So the game may well be decided by which defense can perform its task better, and Arizona, ranked 10th in the nation in defense, may be better prepared than Stanford, which is ranked 30th.

    I'll pick Arizona.

  • #11 Oklahoma at Texas A&M, 6 p.m. on FSN: OU has won 10 of its last 11 games against A&M — but that one exception was at College Station in 2002, the same place where this year's game will be played.

    The Aggies appear to have found their quarterback, and he picked apart Texas Tech's pass defense last week for more than 400 yards. Oklahoma's passing defense is suspect, with a national ranking of 83, but it is clearly better than Tech's, which is virtually the worst.

    And Oklahoma is pretty good at throwing the ball, too. The Sooners are ranked fifth in the nation (the Aggies are sixth).

    Meanwhile, on the defensive side of the ball, OU has the edge against the pass. It isn't decisive, but it should be enough. I'll take Oklahoma.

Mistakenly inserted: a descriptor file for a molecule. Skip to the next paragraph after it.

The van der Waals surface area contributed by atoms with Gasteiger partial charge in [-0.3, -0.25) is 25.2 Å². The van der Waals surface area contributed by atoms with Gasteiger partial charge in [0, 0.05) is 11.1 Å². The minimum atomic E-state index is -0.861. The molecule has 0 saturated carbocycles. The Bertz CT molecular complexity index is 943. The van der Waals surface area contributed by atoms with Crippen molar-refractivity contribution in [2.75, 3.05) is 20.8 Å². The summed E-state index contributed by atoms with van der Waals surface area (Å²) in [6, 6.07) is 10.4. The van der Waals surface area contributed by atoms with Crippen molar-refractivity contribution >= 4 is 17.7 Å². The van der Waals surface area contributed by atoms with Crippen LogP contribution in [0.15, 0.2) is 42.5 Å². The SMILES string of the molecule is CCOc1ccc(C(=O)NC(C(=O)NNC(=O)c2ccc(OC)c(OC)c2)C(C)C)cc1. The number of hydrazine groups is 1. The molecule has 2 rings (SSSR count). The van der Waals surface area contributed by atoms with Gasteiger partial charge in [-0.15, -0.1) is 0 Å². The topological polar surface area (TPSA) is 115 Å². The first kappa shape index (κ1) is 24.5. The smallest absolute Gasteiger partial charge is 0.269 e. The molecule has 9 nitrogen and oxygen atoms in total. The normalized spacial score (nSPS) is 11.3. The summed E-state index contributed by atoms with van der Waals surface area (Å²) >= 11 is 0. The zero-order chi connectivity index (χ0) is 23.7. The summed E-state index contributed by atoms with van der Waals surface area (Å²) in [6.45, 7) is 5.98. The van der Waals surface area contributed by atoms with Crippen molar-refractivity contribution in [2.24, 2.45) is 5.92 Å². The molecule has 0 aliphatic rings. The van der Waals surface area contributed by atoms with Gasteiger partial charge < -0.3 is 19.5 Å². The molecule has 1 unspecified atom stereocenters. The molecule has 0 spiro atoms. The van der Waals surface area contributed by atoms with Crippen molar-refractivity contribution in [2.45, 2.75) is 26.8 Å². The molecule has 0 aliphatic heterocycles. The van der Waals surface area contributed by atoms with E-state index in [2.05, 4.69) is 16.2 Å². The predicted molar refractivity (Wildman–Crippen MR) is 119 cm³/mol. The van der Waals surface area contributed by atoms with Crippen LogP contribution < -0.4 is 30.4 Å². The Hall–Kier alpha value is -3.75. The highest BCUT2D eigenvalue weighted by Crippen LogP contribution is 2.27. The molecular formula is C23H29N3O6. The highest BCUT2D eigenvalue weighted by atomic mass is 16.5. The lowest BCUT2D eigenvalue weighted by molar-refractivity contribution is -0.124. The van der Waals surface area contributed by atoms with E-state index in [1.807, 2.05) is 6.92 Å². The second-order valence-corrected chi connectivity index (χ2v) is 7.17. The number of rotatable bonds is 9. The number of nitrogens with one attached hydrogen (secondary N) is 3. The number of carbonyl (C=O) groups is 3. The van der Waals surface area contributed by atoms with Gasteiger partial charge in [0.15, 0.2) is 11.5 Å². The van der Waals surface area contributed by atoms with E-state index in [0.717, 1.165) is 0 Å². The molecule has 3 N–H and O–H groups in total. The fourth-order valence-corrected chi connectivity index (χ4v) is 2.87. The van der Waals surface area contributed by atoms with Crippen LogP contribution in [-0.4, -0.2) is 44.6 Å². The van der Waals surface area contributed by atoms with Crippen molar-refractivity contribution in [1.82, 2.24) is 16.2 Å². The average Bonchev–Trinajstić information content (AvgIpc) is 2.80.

• #14 Missouri at Texas Tech. 7 p.m. on ABC: These schools aren't in the same division so they don't meet every year, but Missouri has won five of six meetings since they became members of the same conference.

    Both teams are better on offense than they are on defense. And Tech's offense has performed better this season than Missouri's. But Tech has a miserable defense, and I think it will run into more problems than Missouri's,

    Bottom line: Missouri will win.

  • #15 Iowa at Indiana, 11 a.m. on Big Ten Network: Iowa's athletic reputation is in football. Indiana's is in basketball.

    Consequently, when these schools meet on the football field, the inclination is to expect Iowa to dominate. But Iowa is only 10–7 against Indiana since 1991.

    Now, frankly, I expect 6–2 Iowa to defeat 2–6 Indiana. The teams are pretty close on offense, but Iowa has a sizable advantage on defense. And I think that, if Iowa can stop Indiana QB Ben Chappell, Iowa will win.